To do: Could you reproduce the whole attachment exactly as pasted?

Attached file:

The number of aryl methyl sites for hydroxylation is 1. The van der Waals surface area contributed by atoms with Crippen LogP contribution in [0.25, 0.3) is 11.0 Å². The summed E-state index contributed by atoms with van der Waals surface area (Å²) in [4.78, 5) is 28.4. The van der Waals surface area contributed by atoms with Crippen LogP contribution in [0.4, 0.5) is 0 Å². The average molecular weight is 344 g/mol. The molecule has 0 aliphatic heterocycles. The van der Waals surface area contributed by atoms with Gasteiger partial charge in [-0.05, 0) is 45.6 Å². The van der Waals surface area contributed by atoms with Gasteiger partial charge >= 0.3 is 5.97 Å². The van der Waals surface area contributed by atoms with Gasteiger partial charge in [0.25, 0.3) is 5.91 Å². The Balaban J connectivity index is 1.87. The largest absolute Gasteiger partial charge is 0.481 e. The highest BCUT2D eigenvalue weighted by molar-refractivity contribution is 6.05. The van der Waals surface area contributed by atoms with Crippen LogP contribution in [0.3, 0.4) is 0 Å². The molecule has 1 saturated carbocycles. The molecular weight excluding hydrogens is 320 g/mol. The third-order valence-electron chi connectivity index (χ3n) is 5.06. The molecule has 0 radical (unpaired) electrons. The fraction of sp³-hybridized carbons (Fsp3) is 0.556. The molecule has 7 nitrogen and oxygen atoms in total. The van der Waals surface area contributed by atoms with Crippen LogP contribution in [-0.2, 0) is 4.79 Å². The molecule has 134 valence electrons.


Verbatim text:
The number of aryl methyl sites for hydroxylation is 1. The van der Waals surface area contributed by atoms with Crippen LogP contribution in [0.25, 0.3) is 11.0 Å². The summed E-state index contributed by atoms with van der Waals surface area (Å²) in [4.78, 5) is 28.4. The van der Waals surface area contributed by atoms with Crippen LogP contribution in [0.4, 0.5) is 0 Å². The average molecular weight is 344 g/mol. The molecule has 0 aliphatic heterocycles. The van der Waals surface area contributed by atoms with Gasteiger partial charge in [-0.05, 0) is 45.6 Å². The van der Waals surface area contributed by atoms with Gasteiger partial charge >= 0.3 is 5.97 Å². The van der Waals surface area contributed by atoms with Gasteiger partial charge in [0.25, 0.3) is 5.91 Å². The Balaban J connectivity index is 1.87. The largest absolute Gasteiger partial charge is 0.481 e. The highest BCUT2D eigenvalue weighted by molar-refractivity contribution is 6.05. The van der Waals surface area contributed by atoms with Crippen LogP contribution in [0.3, 0.4) is 0 Å². The molecule has 1 saturated carbocycles. The molecular weight excluding hydrogens is 320 g/mol. The third-order valence-electron chi connectivity index (χ3n) is 5.06. The molecule has 0 radical (unpaired) electrons. The fraction of sp³-hybridized carbons (Fsp3) is 0.556. The molecule has 7 nitrogen and oxygen atoms in total. The van der Waals surface area contributed by atoms with Crippen LogP contribution in [-0.2, 0) is 4.79 Å². The molecule has 134 valence electrons.